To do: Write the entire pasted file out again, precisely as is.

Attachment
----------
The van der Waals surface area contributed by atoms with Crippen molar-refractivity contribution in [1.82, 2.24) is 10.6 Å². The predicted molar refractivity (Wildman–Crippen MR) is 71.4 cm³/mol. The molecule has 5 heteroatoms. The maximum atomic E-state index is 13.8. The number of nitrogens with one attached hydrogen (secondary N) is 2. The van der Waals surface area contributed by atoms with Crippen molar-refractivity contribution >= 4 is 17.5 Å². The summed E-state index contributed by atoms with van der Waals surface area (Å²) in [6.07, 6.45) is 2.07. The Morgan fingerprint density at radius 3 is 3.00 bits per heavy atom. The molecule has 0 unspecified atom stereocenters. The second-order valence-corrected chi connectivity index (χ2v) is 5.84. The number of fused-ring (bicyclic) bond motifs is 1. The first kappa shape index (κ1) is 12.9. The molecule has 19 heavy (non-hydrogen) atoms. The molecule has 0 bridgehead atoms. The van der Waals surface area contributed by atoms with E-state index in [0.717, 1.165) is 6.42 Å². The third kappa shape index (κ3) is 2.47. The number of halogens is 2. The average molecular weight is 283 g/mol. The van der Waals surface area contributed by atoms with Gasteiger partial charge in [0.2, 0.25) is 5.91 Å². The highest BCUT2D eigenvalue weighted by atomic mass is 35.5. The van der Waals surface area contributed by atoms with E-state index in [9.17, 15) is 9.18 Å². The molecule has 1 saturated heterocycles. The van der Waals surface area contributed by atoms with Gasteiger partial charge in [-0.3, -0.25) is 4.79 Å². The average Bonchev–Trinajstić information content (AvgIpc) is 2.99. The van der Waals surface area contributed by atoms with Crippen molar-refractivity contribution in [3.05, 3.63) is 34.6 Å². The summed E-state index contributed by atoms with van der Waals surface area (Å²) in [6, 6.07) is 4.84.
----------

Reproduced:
The van der Waals surface area contributed by atoms with Crippen molar-refractivity contribution in [1.82, 2.24) is 10.6 Å². The predicted molar refractivity (Wildman–Crippen MR) is 71.4 cm³/mol. The molecule has 5 heteroatoms. The maximum atomic E-state index is 13.8. The number of nitrogens with one attached hydrogen (secondary N) is 2. The van der Waals surface area contributed by atoms with Crippen molar-refractivity contribution >= 4 is 17.5 Å². The summed E-state index contributed by atoms with van der Waals surface area (Å²) in [6.07, 6.45) is 2.07. The Morgan fingerprint density at radius 3 is 3.00 bits per heavy atom. The molecule has 0 unspecified atom stereocenters. The second-order valence-corrected chi connectivity index (χ2v) is 5.84. The number of fused-ring (bicyclic) bond motifs is 1. The first kappa shape index (κ1) is 12.9. The molecule has 19 heavy (non-hydrogen) atoms. The molecule has 0 bridgehead atoms. The van der Waals surface area contributed by atoms with E-state index in [0.717, 1.165) is 6.42 Å². The third kappa shape index (κ3) is 2.47. The number of halogens is 2. The average molecular weight is 283 g/mol. The van der Waals surface area contributed by atoms with Gasteiger partial charge in [0.2, 0.25) is 5.91 Å². The highest BCUT2D eigenvalue weighted by atomic mass is 35.5. The van der Waals surface area contributed by atoms with E-state index in [9.17, 15) is 9.18 Å². The molecule has 1 saturated heterocycles. The van der Waals surface area contributed by atoms with Gasteiger partial charge in [-0.3, -0.25) is 4.79 Å². The average Bonchev–Trinajstić information content (AvgIpc) is 2.99. The van der Waals surface area contributed by atoms with Crippen molar-refractivity contribution in [3.05, 3.63) is 34.6 Å². The summed E-state index contributed by atoms with van der Waals surface area (Å²) in [6, 6.07) is 4.84.